Girl Scouts of the USA History
New York, New York 10018-2798
Telephone: (212) 852-8000
Toll Free: 800-GSUSA 4
Fax: (212) 852-6514
Incorporated: 1915 as The Girl Scouts, Inc.
Sales: $48.20 million (1999)
NAIC: 81341 Civic and Social Organizations
The Girl Scout Program is girl-driven. It reflects the interests and needs of participating girls. Provides girls with a variety of experiences. Offers age-appropriate activities at each age level. Encourages a progression of skill development and responsibility through the different age levels (Daisy, Brownie, Junior, Cadette, and Senior Girl Scouts). Promotes the development of leadership and decision-making skills. All Program Activities are based on the Four Program Goals. The four goals are: 1) Developing Self-Potential; 2) Relating to Others; 3) Developing Values; 4) Contributing to Society Key Dates:
- Juliette Low meets Sir Robert Baden-Powell and becomes involved in the Girl Guides.
- Juliette Low starts Girl Guides troops in Savannah, Georgia.
- National headquarters established in Washington, D.C.; Girl Scouts incorporated.
- Headquarters moves to New York City.
- Philadelphia council holds first official Girl Scout cookie sale.
- Girl Scouts of the USA chartered by Congress.
- Original Girl Scout laws reworded to reflect social awareness.
- Media scrutiny prompts greater disclosure of cookie revenue disbursement.
Girl Scouts of the USA takes girls and young women ages 5 to 17 and attempts to prepare them for life as responsible adults. Its founder, Juliette Low, helped take American girls beyond narrow 19-century social expectations by putting them in uniforms and teaching them about such 'unfeminine' things as hiking and first aid. As with the organization's older male counterpart, the Boy Scouts of America, civic duty and outdoor recreation have always been part of the program, which has been updated with new activities through the decades in order to stay vital. Numerous professional women in America have been Girl Scouts, and the organization fields 860,000 adult volunteers in addition to its 2.7 million girl members. They move 175 million boxes of cookies a year in their famous annual sale.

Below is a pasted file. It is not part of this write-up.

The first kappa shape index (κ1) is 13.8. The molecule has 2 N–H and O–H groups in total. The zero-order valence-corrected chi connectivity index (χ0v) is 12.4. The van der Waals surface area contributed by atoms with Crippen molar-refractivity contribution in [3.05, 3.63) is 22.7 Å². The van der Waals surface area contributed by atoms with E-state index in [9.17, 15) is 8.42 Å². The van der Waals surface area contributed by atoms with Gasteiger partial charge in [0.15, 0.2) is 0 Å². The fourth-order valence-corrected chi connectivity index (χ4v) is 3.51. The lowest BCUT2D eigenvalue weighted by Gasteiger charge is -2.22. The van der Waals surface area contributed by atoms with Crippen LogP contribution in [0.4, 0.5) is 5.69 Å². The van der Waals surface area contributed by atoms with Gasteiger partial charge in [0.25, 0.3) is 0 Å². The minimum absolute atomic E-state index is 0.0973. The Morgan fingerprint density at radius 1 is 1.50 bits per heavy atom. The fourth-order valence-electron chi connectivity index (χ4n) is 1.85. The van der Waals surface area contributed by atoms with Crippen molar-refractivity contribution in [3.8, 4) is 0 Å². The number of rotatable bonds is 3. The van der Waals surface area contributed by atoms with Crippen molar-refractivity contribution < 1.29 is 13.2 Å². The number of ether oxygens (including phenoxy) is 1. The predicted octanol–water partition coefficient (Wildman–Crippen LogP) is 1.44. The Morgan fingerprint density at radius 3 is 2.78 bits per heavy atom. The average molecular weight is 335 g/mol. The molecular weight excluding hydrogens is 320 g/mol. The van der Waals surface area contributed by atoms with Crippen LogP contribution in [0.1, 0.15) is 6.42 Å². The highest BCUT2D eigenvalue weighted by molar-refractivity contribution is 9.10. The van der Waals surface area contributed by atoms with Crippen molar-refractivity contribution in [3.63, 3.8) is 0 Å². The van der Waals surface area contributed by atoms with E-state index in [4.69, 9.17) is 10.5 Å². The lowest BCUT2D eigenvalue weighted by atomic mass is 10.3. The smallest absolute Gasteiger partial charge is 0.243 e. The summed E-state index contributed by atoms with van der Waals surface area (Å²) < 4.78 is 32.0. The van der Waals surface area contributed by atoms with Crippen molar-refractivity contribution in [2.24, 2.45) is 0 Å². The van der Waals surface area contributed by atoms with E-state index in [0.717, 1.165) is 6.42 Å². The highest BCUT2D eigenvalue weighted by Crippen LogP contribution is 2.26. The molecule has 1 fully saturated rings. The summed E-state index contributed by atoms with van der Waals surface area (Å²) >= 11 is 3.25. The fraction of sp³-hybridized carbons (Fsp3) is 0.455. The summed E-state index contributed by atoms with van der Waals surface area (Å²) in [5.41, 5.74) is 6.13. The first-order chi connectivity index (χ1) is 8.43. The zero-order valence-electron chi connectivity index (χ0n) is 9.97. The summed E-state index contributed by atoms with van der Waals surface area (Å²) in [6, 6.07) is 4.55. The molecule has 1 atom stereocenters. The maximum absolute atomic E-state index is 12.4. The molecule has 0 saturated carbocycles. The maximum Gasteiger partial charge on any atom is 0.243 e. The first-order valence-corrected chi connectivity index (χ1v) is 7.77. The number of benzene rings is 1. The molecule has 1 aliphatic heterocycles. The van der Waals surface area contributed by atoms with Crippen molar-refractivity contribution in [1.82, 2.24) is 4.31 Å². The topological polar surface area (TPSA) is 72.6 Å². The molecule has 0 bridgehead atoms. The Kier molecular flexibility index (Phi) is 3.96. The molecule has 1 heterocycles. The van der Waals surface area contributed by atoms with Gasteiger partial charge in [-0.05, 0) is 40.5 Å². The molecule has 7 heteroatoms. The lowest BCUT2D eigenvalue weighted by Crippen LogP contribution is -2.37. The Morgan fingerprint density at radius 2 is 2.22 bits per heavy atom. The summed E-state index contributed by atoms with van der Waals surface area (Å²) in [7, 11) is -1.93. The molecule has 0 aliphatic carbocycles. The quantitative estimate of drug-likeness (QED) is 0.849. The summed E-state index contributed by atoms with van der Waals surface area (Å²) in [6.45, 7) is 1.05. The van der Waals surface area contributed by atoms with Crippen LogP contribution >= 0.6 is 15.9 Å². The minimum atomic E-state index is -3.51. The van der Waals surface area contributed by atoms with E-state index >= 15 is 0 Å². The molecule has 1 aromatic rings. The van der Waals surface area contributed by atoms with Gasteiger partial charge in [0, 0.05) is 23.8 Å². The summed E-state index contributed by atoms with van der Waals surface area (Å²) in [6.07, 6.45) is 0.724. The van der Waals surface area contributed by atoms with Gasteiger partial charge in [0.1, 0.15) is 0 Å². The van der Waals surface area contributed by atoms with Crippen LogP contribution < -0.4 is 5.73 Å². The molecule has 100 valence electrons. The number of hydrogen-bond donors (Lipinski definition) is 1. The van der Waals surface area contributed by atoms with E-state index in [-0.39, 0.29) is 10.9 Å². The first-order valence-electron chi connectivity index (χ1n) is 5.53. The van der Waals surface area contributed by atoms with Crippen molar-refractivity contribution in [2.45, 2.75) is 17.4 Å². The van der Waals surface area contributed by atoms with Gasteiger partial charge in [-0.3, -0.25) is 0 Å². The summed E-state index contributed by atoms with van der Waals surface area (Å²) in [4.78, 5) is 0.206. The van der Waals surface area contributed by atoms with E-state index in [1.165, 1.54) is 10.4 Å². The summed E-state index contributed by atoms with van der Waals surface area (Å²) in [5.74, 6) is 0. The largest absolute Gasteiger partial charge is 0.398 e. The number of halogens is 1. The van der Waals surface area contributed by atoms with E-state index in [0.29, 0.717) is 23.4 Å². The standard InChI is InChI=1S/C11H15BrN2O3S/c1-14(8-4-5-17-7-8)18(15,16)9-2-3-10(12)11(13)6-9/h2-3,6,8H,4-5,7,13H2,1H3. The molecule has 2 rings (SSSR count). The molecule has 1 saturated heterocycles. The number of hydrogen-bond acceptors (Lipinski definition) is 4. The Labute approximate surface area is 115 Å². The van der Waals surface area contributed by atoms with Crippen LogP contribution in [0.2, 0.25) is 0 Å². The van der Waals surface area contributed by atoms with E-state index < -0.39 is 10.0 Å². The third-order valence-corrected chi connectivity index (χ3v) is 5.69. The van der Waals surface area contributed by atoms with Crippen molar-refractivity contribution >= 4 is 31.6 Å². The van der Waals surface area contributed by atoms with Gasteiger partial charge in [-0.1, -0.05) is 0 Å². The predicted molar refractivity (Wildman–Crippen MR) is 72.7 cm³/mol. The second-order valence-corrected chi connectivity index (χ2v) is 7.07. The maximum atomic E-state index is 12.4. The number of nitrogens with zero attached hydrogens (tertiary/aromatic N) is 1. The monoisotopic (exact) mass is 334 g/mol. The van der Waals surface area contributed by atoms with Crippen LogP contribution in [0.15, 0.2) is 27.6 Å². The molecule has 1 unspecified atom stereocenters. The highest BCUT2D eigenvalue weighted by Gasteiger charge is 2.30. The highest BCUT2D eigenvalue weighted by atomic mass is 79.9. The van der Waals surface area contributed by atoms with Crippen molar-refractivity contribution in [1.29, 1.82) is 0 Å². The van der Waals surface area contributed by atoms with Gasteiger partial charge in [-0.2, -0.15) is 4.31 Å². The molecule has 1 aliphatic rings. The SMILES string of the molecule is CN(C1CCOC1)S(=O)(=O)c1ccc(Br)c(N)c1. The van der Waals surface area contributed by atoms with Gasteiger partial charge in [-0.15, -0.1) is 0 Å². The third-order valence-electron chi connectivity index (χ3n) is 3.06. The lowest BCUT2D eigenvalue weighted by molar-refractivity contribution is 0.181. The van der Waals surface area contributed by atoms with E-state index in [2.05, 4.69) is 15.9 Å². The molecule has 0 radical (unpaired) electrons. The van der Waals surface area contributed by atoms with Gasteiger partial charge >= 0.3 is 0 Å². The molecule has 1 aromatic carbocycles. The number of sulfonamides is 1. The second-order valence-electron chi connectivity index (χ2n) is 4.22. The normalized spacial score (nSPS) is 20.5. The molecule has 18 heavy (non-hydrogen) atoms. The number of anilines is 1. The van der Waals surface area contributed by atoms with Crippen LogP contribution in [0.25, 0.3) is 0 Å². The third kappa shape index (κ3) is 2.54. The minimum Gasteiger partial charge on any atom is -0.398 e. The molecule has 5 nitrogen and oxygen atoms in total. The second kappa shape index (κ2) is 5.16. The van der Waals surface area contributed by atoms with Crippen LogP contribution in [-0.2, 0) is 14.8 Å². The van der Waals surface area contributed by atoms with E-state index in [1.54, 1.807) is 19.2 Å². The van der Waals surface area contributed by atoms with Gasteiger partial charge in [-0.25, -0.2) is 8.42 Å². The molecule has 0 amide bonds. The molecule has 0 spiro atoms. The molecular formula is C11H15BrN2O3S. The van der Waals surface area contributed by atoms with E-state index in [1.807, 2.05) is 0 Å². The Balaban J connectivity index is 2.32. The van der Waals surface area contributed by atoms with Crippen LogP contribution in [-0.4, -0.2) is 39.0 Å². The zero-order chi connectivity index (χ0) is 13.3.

Magdelaine de Verchères, who defended a French fort with her brothers against the Iroquois in Canada, has been called the 'first girl scout.' Another early model was Sacajawea ('Bird Woman'), who guided Lewis and Clark through the Pacific Northwest. However, the group now known as the Girl Scouts of the USA took its first cues from a British organization.
Juliette 'Daisy' Low (née Gordon) was born in Savannah, Georgia, on October 31, 1861. Born to a genteel family with connections on both sides of the Mason-Dixon line, she recalled sitting on General Sherman's lap on Christmas Day, 1864, after his capture of the city. She also survived the yellow fever epidemic of 1876; however, a botched earache treatment in her twenties left her nearly deaf, and a stray grain of rice thrown at her wedding ruined the rest of her hearing as well as her honeymoon.
She married Willy Low on December 21, 1886 and moved to the storied countryside of Warwickshire, England. Since Willy Low had inherited millions, it may have seemed like the beginning of a fairy tale; however, the two were at odds by 1899. Drinking himself to madness, Willy Low took up with another woman, and ugly divorce proceedings stretched out until his death in June 1905.
In 1911, Daisy Low met Sir Robert Baden-Powell, the Boer War hero who had organized the Boy Scout movement in Great Britain. He introduced her to the Girl Guides, the British group headed by his sister, Agnes Baden-Powell. Like the Boy Scouts, the Guides sought to 'Do a Good Turn Daily' and learned all manner of domestic and camping skills.
With Baden-Powell's encouragement, Low started her own Girl Guides company in the lonely valley of Glen Lyon in Scotland. There were just seven girls at first; they hiked, had tea parties, and, of course, tied knots. Proper hygiene was also stressed, and the girls learned to make an economic contribution to their families in the form of raising chickens and spinning wool. Low started more Guide companies after returning to London in October 1911. In January, she sailed for America on the same ship as Baden-Powell and his fiancée Olave Soames.